This report analyses the UK findings from the 4th round of the European Union ‘Continuing vocational training survey’ (CVTS4). It looks at trends in vocational training provision over time. The survey is conducted across 29 European countries every five years.
‘Continuing vocational training’ (CVT) is defined as pre-arranged training at least partially funded by the organisation, or training that took place during employee’s paid working time.
The report identifies consistencies and key themes in the data and suggests underlying explanations and connections between them:
- larger organisations are more likely than smaller ones to offer CVT, and to have the organisational structure to support the training
- financial services and public sectors, which are dominated by large businesses and organisations, are more likely to train their staff than those in production and construction sectors that have smaller organisations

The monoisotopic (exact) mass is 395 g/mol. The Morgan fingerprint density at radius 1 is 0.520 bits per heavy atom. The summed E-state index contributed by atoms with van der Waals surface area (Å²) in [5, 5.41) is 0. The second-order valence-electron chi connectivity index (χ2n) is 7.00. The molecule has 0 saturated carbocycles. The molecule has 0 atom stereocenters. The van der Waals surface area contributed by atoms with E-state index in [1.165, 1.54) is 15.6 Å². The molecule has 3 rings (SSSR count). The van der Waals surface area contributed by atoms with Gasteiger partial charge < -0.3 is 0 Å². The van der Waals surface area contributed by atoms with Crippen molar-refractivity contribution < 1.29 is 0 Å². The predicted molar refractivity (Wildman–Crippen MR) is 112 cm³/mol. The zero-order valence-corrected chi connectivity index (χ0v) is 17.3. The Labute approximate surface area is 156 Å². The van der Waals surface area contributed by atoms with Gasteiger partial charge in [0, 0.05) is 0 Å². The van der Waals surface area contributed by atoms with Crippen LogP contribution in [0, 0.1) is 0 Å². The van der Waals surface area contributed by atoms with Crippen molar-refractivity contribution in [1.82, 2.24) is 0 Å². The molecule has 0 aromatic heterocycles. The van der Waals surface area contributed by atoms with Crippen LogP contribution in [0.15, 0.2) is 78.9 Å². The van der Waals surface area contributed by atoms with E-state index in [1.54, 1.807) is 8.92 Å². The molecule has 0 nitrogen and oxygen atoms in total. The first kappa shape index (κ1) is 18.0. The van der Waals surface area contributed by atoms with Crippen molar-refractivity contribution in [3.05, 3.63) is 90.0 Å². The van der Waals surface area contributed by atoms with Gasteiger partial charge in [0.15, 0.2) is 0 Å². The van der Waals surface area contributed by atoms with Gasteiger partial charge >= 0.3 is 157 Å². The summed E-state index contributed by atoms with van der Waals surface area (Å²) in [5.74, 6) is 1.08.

- on average, men spent slightly more time on CVT courses than women, which can be explained by the significant gender imbalance in the production and construction sectors, and the fact that health and safety and environmental matters are of more relevance to manual and technical occupations mainly held by men
- mandatory training was a significant component of all CVT provision, which could be explained by the UK’s ‘licence to practice’ approach, creating an overall greater volume of training
- private training companies are used by nearly twice as many employers as public training institutions such as further education colleges and universities
- barriers to training were mainly demand factors: employers did not perceive a need for training or were unwilling to pay its costs in time or cash outlay
This report analyses the UK findings only from the CVTS4. The statistical office of the European Commission (Eurostat) will publish international comparisons when all participating countries have reported.
See also the underlying data for the tables and charts in this report.